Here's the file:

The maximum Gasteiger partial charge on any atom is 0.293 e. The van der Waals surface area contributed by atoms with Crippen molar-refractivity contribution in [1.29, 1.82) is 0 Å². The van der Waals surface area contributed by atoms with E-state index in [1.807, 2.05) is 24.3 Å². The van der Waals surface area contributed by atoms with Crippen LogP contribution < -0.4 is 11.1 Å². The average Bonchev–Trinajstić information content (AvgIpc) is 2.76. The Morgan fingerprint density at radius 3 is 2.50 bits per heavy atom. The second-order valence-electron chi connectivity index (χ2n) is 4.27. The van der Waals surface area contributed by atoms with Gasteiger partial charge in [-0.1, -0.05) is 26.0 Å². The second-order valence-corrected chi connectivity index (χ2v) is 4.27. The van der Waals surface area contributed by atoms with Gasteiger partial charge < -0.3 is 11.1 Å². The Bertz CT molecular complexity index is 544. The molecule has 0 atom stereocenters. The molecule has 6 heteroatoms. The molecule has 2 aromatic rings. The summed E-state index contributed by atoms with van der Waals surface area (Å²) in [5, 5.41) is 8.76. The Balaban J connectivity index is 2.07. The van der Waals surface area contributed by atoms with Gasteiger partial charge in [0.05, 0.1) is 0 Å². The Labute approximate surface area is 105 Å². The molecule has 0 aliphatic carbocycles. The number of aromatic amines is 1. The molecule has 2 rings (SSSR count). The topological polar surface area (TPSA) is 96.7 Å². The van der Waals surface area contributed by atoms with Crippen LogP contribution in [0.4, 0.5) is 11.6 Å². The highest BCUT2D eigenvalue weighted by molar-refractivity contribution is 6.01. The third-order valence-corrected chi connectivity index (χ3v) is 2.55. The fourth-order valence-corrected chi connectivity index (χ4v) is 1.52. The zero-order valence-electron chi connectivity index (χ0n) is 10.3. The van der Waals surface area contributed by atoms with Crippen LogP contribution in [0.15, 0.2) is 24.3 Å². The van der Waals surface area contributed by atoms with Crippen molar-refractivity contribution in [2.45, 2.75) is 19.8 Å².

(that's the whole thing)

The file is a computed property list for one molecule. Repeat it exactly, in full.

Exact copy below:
The maximum Gasteiger partial charge on any atom is 0.293 e. The van der Waals surface area contributed by atoms with Crippen molar-refractivity contribution in [1.29, 1.82) is 0 Å². The van der Waals surface area contributed by atoms with E-state index in [1.807, 2.05) is 24.3 Å². The van der Waals surface area contributed by atoms with Crippen LogP contribution < -0.4 is 11.1 Å². The average Bonchev–Trinajstić information content (AvgIpc) is 2.76. The Morgan fingerprint density at radius 3 is 2.50 bits per heavy atom. The second-order valence-electron chi connectivity index (χ2n) is 4.27. The van der Waals surface area contributed by atoms with Gasteiger partial charge in [-0.1, -0.05) is 26.0 Å². The second-order valence-corrected chi connectivity index (χ2v) is 4.27. The van der Waals surface area contributed by atoms with Gasteiger partial charge < -0.3 is 11.1 Å². The Bertz CT molecular complexity index is 544. The molecule has 0 atom stereocenters. The molecule has 6 heteroatoms. The molecule has 2 aromatic rings. The summed E-state index contributed by atoms with van der Waals surface area (Å²) in [5, 5.41) is 8.76. The Balaban J connectivity index is 2.07. The van der Waals surface area contributed by atoms with Gasteiger partial charge in [0.05, 0.1) is 0 Å². The Labute approximate surface area is 105 Å². The molecule has 0 aliphatic carbocycles. The number of aromatic amines is 1. The molecule has 2 rings (SSSR count). The topological polar surface area (TPSA) is 96.7 Å². The van der Waals surface area contributed by atoms with Crippen LogP contribution in [0.4, 0.5) is 11.6 Å². The highest BCUT2D eigenvalue weighted by molar-refractivity contribution is 6.01. The third-order valence-corrected chi connectivity index (χ3v) is 2.55. The fourth-order valence-corrected chi connectivity index (χ4v) is 1.52. The zero-order valence-electron chi connectivity index (χ0n) is 10.3. The van der Waals surface area contributed by atoms with Crippen LogP contribution in [0.15, 0.2) is 24.3 Å². The van der Waals surface area contributed by atoms with Crippen molar-refractivity contribution in [2.45, 2.75) is 19.8 Å².